Cricket News By TODAYLIVESCORE.INFO - Intention was to get the outswing going: Mohammed Siraj. The seamer, who picked 3 for 19, described the ball to Ross Taylor as the "dream ball"
The seamer, who picked 3 for 19, described the ball to Ross Taylor as the "dream ball"
Even as Ajaz Patel's perfect 10 highlighted the day – making him only the third player in the history of international cricket to pick all the wickets in an innings – his team, New Zealand, had a rather forgetful outing on Day 2 of the second Test in Mumbai. After bowling out India for 325, their first innings with the bat was wrapped up in merely 28.1 overs.
As much as spin was expected to play a part and the threat of India's trio – R Ashwin, Axar Patel and Jayant Yadav – looming, the visitors were grounded by the new-ball itself. In only 13 balls, Mohammed Siraj had picked the wickets of openers Will Young, Tom Latham and Ross Taylor, to leave New Zealand reeling at 17 for 3. India's spinners ensured that they could never recover from thereon and were bowled out for 62.
Even as Siraj was expected to play the deciding Test, the final confirmation came only following an injury to Ishant Sharma ahead of the match. Siraj, who was not a part of the XI in Kanpur, said that he made the most of the time to work on his outswing – a delivery that eventually proved lethal.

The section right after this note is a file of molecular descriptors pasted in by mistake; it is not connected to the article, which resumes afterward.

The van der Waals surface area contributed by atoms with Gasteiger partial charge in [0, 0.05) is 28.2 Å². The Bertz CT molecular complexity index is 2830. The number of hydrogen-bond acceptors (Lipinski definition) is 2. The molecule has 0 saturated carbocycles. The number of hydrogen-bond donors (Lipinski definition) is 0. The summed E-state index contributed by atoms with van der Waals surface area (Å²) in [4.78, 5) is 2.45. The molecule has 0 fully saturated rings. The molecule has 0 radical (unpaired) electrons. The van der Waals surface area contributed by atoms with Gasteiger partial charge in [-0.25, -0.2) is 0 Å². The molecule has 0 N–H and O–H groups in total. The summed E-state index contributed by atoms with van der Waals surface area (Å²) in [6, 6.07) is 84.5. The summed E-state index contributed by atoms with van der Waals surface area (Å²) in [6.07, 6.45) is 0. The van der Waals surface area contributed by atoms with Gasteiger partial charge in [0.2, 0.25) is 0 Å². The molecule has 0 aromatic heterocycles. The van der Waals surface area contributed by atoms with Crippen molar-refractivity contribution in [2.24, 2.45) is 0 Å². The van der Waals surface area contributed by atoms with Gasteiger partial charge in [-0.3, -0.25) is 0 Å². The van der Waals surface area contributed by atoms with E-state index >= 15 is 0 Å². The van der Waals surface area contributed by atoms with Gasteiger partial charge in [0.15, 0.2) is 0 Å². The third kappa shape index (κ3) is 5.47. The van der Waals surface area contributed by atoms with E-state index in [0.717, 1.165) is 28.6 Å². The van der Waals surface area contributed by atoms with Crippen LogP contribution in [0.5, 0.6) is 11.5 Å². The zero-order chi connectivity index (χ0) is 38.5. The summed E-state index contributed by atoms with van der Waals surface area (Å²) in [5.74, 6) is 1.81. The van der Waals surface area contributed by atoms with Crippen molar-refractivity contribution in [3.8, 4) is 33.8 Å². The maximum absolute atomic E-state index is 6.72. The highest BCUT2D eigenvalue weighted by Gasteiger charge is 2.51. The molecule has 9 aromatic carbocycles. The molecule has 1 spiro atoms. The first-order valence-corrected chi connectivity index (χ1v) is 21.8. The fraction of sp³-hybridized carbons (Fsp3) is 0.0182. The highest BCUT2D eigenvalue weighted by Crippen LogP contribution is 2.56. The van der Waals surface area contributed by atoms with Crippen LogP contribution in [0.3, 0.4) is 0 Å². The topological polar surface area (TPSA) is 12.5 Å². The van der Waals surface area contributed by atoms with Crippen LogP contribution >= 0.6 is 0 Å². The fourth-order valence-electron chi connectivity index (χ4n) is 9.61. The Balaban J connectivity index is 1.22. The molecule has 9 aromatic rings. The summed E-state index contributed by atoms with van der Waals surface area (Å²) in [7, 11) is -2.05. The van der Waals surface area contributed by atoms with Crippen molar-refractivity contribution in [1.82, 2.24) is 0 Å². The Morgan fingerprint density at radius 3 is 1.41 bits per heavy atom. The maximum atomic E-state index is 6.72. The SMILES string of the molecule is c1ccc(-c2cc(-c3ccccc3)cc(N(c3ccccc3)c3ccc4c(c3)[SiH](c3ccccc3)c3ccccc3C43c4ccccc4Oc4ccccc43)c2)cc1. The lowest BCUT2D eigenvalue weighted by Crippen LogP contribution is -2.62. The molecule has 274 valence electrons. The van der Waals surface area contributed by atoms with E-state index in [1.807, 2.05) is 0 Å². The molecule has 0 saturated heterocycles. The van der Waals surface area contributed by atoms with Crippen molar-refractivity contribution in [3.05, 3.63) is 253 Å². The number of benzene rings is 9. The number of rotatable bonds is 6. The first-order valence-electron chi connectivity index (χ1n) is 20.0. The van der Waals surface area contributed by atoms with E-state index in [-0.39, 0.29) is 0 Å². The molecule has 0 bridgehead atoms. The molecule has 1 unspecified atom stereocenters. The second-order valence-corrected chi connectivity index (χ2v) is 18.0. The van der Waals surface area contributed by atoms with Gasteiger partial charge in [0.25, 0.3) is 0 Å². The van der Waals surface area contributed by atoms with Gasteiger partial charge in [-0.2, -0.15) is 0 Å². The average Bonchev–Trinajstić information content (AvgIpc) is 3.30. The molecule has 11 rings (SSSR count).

“Since I was injured earlier and didn't even play the first match, I continued to work on my bowling,” Siraj said at the end of second day's play. “I was practising with a single stump, trying to work on my outswing. I was preparing in a way that I should be ready for the next match. When I got the opportunity, my effort was to ensure that I consistently bowl in the same area and get the outswing going. The way I practised, I tried building on my rhythm, which helped me and got me success.
In a game where 20 wickets have fallen in less than two days of play, none apart from Siraj's three wickets on Saturday was picked by a seamer. Well aware that the Indian seamers would have little role to play in the match given that the ball was turning square from the second session itself, Siraj wanted to impose himself in the limited opportunity at hand.
“Since the spinners were dominating here, I knew that I might barely get three or four overs to bowl. But I wanted to ensure that in whatever little opportunity I do get, I will try to bowl with effort and consistently in the right areas. Even if get one or two wickets, that would help the team.”
But he got three – Young getting an outside edge to slip, Latham hooking to deep square leg and Taylor cleaned up with an outswing that missed the veteran batsman's outside edge; the last of which he feels was a ‘dream ball'.
On Day 1, Tim Southee too got ample swing and troubled the batters, but wasn't able to cause any destruction. The reason for that, as Siraj believes, was the channel of operation, something that he was better aware of for the conditions.
“My only aim was to bowl in the good areas, and finish at the stumps. If it swings from there, it causes trouble for the batsmen. The way the New Zealanders were bowling, a lot of deliveries were going outside the offstump. I was trying to hit the stumps with my line. When there was swing, it helped,” he explained.
With India batting again and taking control of the contest with an unbeaten 69-run partnership for the opening wicket, New Zealand have a lot of ground to make up in the match. By the fourth innings, it's unlikely that Siraj will have a big role to play but the visitors would look to pick a cue from his plans.